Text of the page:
Bioenergy involves efficiently extracting considerable quantities of clean, low-emission electricity from waste.
Common sources of bioenergy are:
- sugar cane residues (also known as bagasse)
- landfill gas (the methane produced by landfills)
- agricultural crop and livestock waste
- household garbage
- sewage gas
- wood waste
- black liquor (a by-product of the paper-making process)
In Australia, the sector currently generates approximately 3200 GWh per annum. This equates to 1.3 per cent of total electricity generation, and 9.1 per cent of total clean energy generation.
Bioenergy generators tend to be smaller than hydro plants and wind farms.
Bioenergy in Australia: 2015 in focus
LMS Swanbank facility
Sugar cane waste, or bagasse, is the most common form of Australian bioenergy generation, and is used to simultaneously produce both electricity and heat in many parts of the country.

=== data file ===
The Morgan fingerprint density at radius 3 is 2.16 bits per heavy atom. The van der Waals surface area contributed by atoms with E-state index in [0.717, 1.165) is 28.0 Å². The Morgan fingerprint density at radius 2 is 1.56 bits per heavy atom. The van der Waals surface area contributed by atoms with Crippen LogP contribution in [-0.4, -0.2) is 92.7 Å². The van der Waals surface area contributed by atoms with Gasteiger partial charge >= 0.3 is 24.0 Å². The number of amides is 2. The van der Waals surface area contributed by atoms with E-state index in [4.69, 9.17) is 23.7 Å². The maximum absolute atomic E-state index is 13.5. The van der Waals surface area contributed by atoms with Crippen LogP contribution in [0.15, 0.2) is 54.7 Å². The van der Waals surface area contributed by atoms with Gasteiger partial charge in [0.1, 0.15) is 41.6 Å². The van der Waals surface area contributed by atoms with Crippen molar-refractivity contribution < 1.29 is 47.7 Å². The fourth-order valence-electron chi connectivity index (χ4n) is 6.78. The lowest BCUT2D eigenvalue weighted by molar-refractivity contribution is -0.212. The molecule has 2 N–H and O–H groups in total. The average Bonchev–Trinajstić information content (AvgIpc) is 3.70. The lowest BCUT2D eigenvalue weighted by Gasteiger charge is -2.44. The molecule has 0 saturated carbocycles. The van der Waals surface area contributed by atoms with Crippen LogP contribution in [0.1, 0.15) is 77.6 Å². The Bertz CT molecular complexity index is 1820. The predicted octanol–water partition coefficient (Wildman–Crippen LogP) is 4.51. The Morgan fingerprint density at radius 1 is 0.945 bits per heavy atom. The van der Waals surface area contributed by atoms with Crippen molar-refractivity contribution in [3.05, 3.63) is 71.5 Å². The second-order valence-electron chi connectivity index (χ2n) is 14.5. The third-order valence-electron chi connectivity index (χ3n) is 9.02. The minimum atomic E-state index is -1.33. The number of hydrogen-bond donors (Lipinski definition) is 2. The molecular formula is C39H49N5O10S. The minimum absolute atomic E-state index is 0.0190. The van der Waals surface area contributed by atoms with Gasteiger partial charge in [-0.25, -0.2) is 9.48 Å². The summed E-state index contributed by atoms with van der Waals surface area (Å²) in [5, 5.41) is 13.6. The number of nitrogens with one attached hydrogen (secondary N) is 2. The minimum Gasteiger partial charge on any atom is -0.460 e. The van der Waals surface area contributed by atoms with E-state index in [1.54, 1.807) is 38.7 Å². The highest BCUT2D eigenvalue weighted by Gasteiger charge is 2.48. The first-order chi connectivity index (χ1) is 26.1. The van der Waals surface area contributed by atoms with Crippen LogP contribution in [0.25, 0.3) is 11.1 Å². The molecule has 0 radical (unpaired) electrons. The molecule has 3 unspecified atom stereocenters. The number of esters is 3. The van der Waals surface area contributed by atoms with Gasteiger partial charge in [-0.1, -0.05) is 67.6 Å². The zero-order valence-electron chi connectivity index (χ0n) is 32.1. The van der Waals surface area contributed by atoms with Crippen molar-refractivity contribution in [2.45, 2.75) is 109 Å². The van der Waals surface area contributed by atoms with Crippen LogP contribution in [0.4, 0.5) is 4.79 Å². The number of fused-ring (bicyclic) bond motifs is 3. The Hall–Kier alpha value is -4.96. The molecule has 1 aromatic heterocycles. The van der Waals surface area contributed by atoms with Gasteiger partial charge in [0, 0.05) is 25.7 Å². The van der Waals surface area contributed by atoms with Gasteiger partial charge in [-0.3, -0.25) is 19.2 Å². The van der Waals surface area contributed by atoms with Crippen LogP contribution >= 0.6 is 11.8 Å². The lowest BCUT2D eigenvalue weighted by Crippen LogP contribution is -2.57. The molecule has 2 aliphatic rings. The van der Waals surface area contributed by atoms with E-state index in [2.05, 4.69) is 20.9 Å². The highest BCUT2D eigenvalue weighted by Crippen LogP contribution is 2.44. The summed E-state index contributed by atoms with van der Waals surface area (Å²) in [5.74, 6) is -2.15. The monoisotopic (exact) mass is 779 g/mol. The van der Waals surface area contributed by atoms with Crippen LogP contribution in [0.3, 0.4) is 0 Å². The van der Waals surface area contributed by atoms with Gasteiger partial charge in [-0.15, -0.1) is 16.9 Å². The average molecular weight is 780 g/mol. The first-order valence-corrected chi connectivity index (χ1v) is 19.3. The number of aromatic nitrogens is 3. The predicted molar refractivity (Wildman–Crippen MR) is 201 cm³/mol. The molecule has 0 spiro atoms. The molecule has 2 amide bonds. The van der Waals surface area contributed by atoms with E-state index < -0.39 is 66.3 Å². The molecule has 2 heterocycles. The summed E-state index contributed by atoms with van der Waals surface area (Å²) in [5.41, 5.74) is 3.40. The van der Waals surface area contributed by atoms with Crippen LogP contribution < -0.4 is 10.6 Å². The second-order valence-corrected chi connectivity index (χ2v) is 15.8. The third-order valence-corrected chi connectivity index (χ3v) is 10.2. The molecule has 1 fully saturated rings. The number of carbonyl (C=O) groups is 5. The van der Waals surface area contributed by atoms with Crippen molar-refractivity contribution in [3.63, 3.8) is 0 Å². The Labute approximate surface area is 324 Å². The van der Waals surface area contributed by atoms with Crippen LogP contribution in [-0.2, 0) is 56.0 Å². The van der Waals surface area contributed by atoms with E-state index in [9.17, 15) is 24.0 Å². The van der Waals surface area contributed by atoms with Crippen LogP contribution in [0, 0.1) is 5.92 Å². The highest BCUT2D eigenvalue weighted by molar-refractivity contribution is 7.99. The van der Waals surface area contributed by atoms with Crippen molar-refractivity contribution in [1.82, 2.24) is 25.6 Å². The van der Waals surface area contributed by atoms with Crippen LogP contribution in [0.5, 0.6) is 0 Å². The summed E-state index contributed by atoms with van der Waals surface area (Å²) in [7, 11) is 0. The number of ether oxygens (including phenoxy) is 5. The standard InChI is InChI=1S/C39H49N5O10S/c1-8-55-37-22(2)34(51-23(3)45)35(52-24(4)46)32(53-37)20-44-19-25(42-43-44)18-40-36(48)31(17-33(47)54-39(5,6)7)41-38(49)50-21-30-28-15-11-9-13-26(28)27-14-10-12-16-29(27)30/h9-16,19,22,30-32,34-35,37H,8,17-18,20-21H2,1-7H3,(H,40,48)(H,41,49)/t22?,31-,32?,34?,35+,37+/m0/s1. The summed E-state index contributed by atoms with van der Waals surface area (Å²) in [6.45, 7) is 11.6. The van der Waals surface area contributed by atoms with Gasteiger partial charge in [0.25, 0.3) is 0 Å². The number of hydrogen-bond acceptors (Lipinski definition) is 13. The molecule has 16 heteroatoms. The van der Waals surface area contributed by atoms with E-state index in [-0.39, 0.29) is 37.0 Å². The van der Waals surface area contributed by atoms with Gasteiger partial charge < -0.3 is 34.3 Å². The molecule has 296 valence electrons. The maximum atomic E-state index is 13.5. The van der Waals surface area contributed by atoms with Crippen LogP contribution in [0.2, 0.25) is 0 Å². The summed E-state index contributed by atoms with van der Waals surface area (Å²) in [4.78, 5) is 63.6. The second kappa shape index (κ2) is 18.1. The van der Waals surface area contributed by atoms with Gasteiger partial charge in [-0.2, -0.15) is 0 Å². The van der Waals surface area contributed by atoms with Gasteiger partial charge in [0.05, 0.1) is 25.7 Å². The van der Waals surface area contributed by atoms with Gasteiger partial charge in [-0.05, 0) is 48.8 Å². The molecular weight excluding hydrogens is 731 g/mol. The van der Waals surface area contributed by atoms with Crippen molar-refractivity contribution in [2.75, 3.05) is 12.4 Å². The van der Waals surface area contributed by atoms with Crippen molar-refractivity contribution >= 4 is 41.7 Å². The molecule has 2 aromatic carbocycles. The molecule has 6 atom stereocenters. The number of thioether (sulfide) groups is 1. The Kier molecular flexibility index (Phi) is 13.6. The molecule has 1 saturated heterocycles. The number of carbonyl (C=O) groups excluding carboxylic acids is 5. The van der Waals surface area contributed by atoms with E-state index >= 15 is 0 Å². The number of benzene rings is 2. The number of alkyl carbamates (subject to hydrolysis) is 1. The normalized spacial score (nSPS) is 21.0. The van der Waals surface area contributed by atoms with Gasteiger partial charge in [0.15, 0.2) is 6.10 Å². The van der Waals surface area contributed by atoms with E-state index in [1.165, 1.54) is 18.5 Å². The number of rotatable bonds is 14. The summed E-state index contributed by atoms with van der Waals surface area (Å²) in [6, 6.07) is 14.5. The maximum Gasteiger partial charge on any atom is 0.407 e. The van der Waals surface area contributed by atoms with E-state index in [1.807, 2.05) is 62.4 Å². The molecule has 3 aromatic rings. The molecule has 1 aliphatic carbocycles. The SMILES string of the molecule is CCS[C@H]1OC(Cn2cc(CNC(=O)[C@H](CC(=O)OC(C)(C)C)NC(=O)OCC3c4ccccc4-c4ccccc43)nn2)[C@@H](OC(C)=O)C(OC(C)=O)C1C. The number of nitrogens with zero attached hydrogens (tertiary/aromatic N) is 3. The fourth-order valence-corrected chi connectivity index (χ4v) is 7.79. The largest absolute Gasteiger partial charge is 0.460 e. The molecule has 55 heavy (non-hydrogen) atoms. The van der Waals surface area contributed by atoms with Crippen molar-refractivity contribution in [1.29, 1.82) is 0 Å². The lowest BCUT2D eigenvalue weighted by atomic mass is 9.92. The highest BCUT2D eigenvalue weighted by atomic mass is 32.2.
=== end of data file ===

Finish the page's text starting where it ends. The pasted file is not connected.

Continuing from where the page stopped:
Other common sources of fuel for bioenergy operations include landfill gas, sewage gas, agricultural waste and wood waste. Landfill gas is among the lowest cost of all energy sources.
Bionenergy projects in Australia
For details on the Bioenergy projects commissioned in 2015 and the largest Bionenergy projects in Australia, you can download the Clean Energy Australia report.
The future of bioenergy
Several projects will be constructed in 2016, including a 700 kW digester at Mindarra north of Perth by Quantum Power Limited, which will produce power from biogas created by piggery manure.
Yarra Valley Water is developing a 1 MW biogas plant at Wollert, north of Melbourne. About 100 tonnes of waste will be trucked to the facility from markets and food manufacturing operations each day, producing biogas which will be used to generate electricity. Construction is expected to be finished by the end of the year.
- Clean Energy Australia Report 2015